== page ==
The topcryptocurrency is facing increased selling pressure as miners dump their coins to stay solvent.
The central theses
Several reports indicate that miners are selling more coins to cover the costs of their operations.
- Miners have so far in June Bitcoin sold an estimated $500 million and shrunk their inventories by nearly a third.
- The forced sale could stifle any meaningful recovery for the top crypto asset.
According to a recent report by Coin Metrics, miners have sold at least $500 million worth of bitcoin so far in June
Bitcoin miners sell reserves
The once booming Bitcoin mining-Industry has become its own worst enemy. Several reports indicate that bitcoin miners are selling more coins to cover the costs of their operations. The increased selling is weighing on any potential Bitcoin recovery, leading to more selling as miners’ profitability continues to fall below production costs. A recent report by Arcane Research has shown a significant increase in the amount of bitcoin leaving miners’ wallets. “In the first four months of 2022, public mining companies have sold 30% of their Bitcoin production. Declining mining profitability forced these miners to increase their sales rate to more than 100% of their production in May,” the report states, noting that operating costs exceeded miners’ profits, forcing them into their bitcoin -Dive into savings to make up the difference. Elsewhere, leading bitcoin miner Bitfarms became the latest in a long list of companies boosting sales amid the record-breaking crypto downturn. Bitfarms reported selling 3,000 Bitcoin for $62 million last week to boost its liquidity. A recent Coin Metrics report also highlighted the current trend of miner capitulation. The crypto analytics firm estimates that miners have sold at least $500 million worth of bitcoin so far in June, reducing their inventories by nearly a third. BTC stash held by miners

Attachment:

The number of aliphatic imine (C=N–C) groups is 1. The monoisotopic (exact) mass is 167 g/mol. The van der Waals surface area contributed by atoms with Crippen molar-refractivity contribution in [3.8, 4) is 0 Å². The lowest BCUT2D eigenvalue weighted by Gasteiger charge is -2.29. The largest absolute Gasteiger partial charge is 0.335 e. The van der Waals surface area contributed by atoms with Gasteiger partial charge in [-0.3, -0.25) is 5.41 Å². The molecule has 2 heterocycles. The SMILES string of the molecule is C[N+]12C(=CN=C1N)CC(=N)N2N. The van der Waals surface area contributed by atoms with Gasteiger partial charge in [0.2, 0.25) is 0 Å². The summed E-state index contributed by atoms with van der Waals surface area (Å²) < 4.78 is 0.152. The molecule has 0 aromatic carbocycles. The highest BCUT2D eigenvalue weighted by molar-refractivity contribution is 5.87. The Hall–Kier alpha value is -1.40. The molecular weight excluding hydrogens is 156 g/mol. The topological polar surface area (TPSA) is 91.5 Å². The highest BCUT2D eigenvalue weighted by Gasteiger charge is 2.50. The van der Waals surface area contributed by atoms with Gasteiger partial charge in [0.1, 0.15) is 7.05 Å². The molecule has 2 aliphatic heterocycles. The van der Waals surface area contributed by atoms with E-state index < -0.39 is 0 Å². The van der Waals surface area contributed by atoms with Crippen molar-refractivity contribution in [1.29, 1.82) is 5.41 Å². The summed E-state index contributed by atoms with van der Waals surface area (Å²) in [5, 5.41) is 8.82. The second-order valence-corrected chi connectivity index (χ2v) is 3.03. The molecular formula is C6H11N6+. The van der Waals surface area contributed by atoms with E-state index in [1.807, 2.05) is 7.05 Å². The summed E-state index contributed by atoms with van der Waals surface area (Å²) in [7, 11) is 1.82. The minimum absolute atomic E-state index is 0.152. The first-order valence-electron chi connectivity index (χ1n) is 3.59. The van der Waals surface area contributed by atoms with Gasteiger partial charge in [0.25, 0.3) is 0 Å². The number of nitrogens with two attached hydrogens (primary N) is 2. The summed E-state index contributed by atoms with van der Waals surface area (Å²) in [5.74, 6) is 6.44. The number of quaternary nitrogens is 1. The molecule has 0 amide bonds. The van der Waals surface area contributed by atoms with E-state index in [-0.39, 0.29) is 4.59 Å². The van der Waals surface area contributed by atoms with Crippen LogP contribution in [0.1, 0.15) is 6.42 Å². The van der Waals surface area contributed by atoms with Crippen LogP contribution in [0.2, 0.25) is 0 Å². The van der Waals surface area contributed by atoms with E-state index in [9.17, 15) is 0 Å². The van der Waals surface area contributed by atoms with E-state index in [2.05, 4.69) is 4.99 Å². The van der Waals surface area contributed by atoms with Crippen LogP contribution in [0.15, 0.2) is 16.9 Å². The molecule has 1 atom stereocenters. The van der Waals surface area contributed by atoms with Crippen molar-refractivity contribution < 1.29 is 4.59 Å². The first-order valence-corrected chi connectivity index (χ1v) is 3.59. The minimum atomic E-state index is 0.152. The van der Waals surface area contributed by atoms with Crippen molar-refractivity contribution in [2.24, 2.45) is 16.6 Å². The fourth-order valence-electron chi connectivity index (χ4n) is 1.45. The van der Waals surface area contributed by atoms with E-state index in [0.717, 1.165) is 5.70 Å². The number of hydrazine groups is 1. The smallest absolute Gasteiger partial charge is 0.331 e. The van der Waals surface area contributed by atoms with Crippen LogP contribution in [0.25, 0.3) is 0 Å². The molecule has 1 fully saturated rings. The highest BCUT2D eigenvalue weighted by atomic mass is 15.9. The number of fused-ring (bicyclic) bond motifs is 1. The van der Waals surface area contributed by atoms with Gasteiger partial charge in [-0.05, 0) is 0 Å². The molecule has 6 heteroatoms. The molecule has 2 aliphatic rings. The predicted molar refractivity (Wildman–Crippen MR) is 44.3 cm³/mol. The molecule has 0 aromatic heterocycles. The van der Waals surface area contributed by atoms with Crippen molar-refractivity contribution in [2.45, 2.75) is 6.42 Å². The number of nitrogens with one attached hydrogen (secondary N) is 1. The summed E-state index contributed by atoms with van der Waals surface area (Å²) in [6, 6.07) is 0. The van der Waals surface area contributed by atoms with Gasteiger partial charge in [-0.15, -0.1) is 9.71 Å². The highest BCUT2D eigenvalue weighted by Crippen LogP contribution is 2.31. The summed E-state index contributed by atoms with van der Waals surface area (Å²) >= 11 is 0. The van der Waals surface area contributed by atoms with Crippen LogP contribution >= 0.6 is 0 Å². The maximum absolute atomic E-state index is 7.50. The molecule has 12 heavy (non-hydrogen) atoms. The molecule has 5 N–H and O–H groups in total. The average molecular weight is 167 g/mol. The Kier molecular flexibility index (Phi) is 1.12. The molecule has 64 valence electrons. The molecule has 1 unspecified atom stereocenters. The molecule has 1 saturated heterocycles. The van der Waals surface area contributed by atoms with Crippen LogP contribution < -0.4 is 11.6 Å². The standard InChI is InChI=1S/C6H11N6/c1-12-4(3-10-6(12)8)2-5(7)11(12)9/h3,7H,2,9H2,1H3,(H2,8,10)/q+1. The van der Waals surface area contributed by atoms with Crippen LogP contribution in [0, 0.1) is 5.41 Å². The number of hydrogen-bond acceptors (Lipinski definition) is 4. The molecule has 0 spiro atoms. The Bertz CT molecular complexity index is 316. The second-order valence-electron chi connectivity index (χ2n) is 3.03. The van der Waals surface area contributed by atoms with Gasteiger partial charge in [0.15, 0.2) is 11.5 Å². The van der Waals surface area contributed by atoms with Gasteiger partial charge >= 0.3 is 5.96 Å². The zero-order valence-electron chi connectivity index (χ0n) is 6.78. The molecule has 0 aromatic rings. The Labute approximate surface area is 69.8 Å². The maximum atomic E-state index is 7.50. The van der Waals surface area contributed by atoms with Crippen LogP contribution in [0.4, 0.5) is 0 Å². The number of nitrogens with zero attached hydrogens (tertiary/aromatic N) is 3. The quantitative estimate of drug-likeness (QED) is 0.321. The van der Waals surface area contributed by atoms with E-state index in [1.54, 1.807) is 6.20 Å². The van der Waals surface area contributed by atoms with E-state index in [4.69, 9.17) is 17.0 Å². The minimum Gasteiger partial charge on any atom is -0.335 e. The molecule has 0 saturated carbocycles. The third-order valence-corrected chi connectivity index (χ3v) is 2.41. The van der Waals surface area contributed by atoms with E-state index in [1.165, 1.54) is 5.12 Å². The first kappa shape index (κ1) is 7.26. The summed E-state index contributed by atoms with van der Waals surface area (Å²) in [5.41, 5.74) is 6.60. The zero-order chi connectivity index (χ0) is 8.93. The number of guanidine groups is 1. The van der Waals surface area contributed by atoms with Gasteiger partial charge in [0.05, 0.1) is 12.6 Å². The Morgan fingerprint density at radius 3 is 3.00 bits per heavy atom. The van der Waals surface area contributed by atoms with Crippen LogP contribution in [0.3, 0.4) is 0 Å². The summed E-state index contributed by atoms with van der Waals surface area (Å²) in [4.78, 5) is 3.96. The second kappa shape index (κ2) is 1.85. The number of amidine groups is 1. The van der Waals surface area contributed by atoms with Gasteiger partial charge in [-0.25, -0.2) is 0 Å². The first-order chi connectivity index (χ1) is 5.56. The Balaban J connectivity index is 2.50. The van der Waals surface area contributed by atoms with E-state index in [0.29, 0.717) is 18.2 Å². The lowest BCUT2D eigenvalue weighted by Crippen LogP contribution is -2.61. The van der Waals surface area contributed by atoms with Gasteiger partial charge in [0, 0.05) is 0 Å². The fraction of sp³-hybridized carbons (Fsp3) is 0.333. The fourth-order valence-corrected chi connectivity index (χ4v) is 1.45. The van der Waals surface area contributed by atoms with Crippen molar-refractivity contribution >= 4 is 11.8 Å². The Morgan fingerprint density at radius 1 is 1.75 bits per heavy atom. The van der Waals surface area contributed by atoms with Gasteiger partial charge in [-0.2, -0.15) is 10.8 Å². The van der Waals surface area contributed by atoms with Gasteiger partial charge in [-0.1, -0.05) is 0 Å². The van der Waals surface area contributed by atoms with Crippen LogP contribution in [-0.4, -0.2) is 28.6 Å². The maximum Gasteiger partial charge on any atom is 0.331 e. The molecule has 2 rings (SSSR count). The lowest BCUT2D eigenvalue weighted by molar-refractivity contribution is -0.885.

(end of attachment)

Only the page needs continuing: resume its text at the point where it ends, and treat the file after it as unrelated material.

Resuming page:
BTC stash owned by miners. Source: Coin Metrics
The Bitcoin Hash Ribbons, an indicator that measures the moving averages of the network’s 30-day and 60-day hash rates, also recently tipped into capitulation. This signals that miners are shutting down their machines as it costs more to operate than they can recoup from block rewards. When the Bitcoin hash rate goes down, the network is programmed to decrease the mining difficulty. However, since difficulty adjustments can only occur about every two weeks, it may take some time for the network to regain equilibrium with miners. The last adjustment took place on June 22nd and reduced the difficulty by -2.35%.At the same time, the forced sale of mining companies could stifle any significant recovery in the top crypto asset. If Bitcoin’s price is below the average cost of production of around $30,000 per BTC, miners will continue to sell their reserves to stay afloat. This could force miners to sell more bitcoin to cover their costs, depressing the price, preventing a recovery and trapping them in a vicious cycle of selling. Bitcoin will likely need a significant bullish catalyst to break out of its current low price range. Until then, miners will have to wait and hope they remain solvent long enough for a recovery to occur.
Source: Crypto News Deutsch